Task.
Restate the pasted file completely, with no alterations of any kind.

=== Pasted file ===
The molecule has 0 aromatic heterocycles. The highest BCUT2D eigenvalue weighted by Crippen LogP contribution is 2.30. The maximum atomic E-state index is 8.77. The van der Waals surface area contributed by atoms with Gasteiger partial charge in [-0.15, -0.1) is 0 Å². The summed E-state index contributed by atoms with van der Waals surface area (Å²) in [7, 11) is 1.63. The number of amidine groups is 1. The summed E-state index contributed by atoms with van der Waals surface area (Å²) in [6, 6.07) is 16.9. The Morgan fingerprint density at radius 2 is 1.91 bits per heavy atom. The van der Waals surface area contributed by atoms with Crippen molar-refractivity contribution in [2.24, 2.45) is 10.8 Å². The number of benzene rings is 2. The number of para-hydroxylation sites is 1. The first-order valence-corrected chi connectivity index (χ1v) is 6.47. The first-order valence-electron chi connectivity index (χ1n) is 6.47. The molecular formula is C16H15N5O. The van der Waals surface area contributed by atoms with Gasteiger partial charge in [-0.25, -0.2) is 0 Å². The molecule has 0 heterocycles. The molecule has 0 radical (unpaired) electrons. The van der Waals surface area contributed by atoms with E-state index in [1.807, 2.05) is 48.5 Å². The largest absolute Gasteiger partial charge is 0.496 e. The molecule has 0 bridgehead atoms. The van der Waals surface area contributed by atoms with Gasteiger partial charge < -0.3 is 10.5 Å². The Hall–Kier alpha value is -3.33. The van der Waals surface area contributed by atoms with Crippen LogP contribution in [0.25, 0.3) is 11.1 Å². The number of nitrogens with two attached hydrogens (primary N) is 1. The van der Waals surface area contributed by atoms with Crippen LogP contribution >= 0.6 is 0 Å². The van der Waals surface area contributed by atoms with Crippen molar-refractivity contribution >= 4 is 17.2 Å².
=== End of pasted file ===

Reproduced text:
The molecule has 0 aromatic heterocycles. The highest BCUT2D eigenvalue weighted by Crippen LogP contribution is 2.30. The maximum atomic E-state index is 8.77. The van der Waals surface area contributed by atoms with Gasteiger partial charge in [-0.15, -0.1) is 0 Å². The summed E-state index contributed by atoms with van der Waals surface area (Å²) in [7, 11) is 1.63. The number of amidine groups is 1. The summed E-state index contributed by atoms with van der Waals surface area (Å²) in [6, 6.07) is 16.9. The Morgan fingerprint density at radius 2 is 1.91 bits per heavy atom. The van der Waals surface area contributed by atoms with Crippen molar-refractivity contribution in [2.24, 2.45) is 10.8 Å². The number of benzene rings is 2. The number of para-hydroxylation sites is 1. The first-order valence-corrected chi connectivity index (χ1v) is 6.47. The first-order valence-electron chi connectivity index (χ1n) is 6.47. The molecular formula is C16H15N5O. The van der Waals surface area contributed by atoms with Gasteiger partial charge in [-0.25, -0.2) is 0 Å². The molecule has 0 heterocycles. The molecule has 0 radical (unpaired) electrons. The van der Waals surface area contributed by atoms with E-state index in [1.807, 2.05) is 48.5 Å². The largest absolute Gasteiger partial charge is 0.496 e. The molecule has 0 bridgehead atoms. The van der Waals surface area contributed by atoms with Gasteiger partial charge < -0.3 is 10.5 Å². The Hall–Kier alpha value is -3.33. The van der Waals surface area contributed by atoms with Crippen LogP contribution in [0.25, 0.3) is 11.1 Å². The number of nitrogens with two attached hydrogens (primary N) is 1. The van der Waals surface area contributed by atoms with Crippen LogP contribution >= 0.6 is 0 Å². The van der Waals surface area contributed by atoms with Crippen molar-refractivity contribution >= 4 is 17.2 Å².